1982 Winston Western 500 (lost footage of NASCAR Winston Cup Series race; existence unconfirmed; 1982)

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Program for the race.

Status: Existence Unconfirmed

The 1982 Winston Western 500 was the final race of the 1982 NASCAR Winston Cup Series. Occurring on 21st November at the Riverside International Raceway, the race would ultimately be won by Tim Richmond in a Buick, after having led 92 of the 119 laps. It also saw Buick's Darrell Waltrip win his second consecutive Cup Series title following rival and Pontiac driver Bobby Allison's retirement during the race. Additionally, it is claimed this was the first race to be televised by WTBS.


The 1982 Winston Western 500 was the 22nd running of the event, with the race lasting 500km or about 311.780 miles as the race utilised the metric system since 1976.[1][2] It was one of two 1982 Winston Cup races at Riverside International Raceway, the other being the Budweiser 400,[3] which occurred on 13th June and was won by Tim Richmond.[4] The annual race ran until 1987, before it was dropped off the Cup Series schedule a year later.[5] The raceway would later be dropped completely off the Winston Cup schedule following the 1988 Budweiser 400 as the land the raceway was on was being sold off so that housing and a shopping mall could be established on it.[6]

Prior to the race, qualifying commenced with Darrell Waltrip winning the pole position with a speed of 114.995 mph.[1] Directly behind him was title rival Bobby Allison, with the latter trailing Waltrip by 22 points heading into the final race.[7][1] If he were to win the race, Allison would have required Waltrip to finish fifth or lower to become champion.[1] Lining up third was Pontiac's Joe Ruttman, with Richmond qualifying fourth out of 42 competitors and aiming to achieve the Riverside double after having won the Budweiser 400 earlier in the year.[1][4]

The Race

With the starting order decided, the 1982 Winston Western 500 commenced on 21st November.[1] Waltrip shot into the lead on the first lap, leading the first four laps until Alison took over for the next four.[1] Richmond remained in contention however, taking the lead on lap 9 and holding onto it until lap 14.[1] The race then briefly had an open competition for the lead with four changes lasting fewer than five laps, before Richmond began to control the early stages, leading for 25 consecutive laps from lap 21.[1] Allison briefly interrupted proceedings on lap 46, but Richmond moved back into the first position two laps later to lead another 24.[1]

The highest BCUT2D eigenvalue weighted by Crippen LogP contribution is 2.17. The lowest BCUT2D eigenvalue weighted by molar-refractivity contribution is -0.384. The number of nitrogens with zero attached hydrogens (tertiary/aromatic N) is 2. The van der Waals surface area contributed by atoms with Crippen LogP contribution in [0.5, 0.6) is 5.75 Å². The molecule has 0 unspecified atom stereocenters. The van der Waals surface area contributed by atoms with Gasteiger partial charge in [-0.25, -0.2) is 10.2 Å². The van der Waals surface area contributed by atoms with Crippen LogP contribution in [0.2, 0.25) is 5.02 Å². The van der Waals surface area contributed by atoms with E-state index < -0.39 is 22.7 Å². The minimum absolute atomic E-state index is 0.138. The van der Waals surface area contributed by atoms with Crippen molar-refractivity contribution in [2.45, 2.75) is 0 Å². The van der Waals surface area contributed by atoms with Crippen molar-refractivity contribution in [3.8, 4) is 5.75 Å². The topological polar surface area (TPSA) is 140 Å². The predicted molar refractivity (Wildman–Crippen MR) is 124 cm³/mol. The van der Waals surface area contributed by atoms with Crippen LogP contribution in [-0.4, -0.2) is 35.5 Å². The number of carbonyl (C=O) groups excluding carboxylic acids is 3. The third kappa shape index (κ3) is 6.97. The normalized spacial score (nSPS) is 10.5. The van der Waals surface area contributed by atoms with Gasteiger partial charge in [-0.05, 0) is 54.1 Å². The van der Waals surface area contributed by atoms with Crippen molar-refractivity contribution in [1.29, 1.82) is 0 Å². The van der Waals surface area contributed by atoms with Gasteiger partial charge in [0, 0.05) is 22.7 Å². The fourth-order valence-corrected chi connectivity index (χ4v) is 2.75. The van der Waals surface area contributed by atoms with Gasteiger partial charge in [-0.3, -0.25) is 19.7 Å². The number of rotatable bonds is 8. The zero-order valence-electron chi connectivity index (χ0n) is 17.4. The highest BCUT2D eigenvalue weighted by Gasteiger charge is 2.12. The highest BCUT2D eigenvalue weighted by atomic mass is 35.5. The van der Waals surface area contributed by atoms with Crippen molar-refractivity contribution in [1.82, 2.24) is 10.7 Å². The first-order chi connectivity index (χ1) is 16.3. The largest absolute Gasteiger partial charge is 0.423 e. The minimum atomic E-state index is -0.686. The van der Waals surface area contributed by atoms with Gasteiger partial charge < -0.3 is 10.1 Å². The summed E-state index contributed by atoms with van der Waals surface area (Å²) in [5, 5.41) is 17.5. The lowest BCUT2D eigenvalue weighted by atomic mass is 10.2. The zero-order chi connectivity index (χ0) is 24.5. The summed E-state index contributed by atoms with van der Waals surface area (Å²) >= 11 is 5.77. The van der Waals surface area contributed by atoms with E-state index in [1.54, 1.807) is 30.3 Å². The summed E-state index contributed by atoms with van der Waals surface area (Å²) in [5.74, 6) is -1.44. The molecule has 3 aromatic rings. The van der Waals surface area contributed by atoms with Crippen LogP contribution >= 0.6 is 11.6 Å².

Waltrip then moved into the first position on lap 72, before Buick's Harry Gant overtook him on lap 76. But Richmond remained fully in control of the race, succeeding in overtaking Gant on lap 81. Aside from a brief interruption by Ford's Neil Bonnett on lap 97, Richmond defended the first position for the remainder of the race, claiming victory with a 7-second margin and $24,730 in prize money.[1] Pontiac's Ricky Rudd finished second; Waltrip finished third, claiming his second consecutive title and what would be his second of three championships,[8] after Allison retired after 111 laps following an engine failure, being classified in 16th.[1]


The race is listed as one of two 1982 Winston Cup Series events to have been televised but not be publicly available, alongside the 1982 CRC Chemicals 500.[9] According to NASCAR on TV, the race was reportedly broadcast on WTBS, which it states would be the first race to be broadcast on the network.[10] However, it also claims that no evidence the broadcast exists.[10] Thus, no footage is currently available, although the chances of the footage existing rises due to how the race is a title decider.[1] Photos of the event are also publicly available.[11]



See Also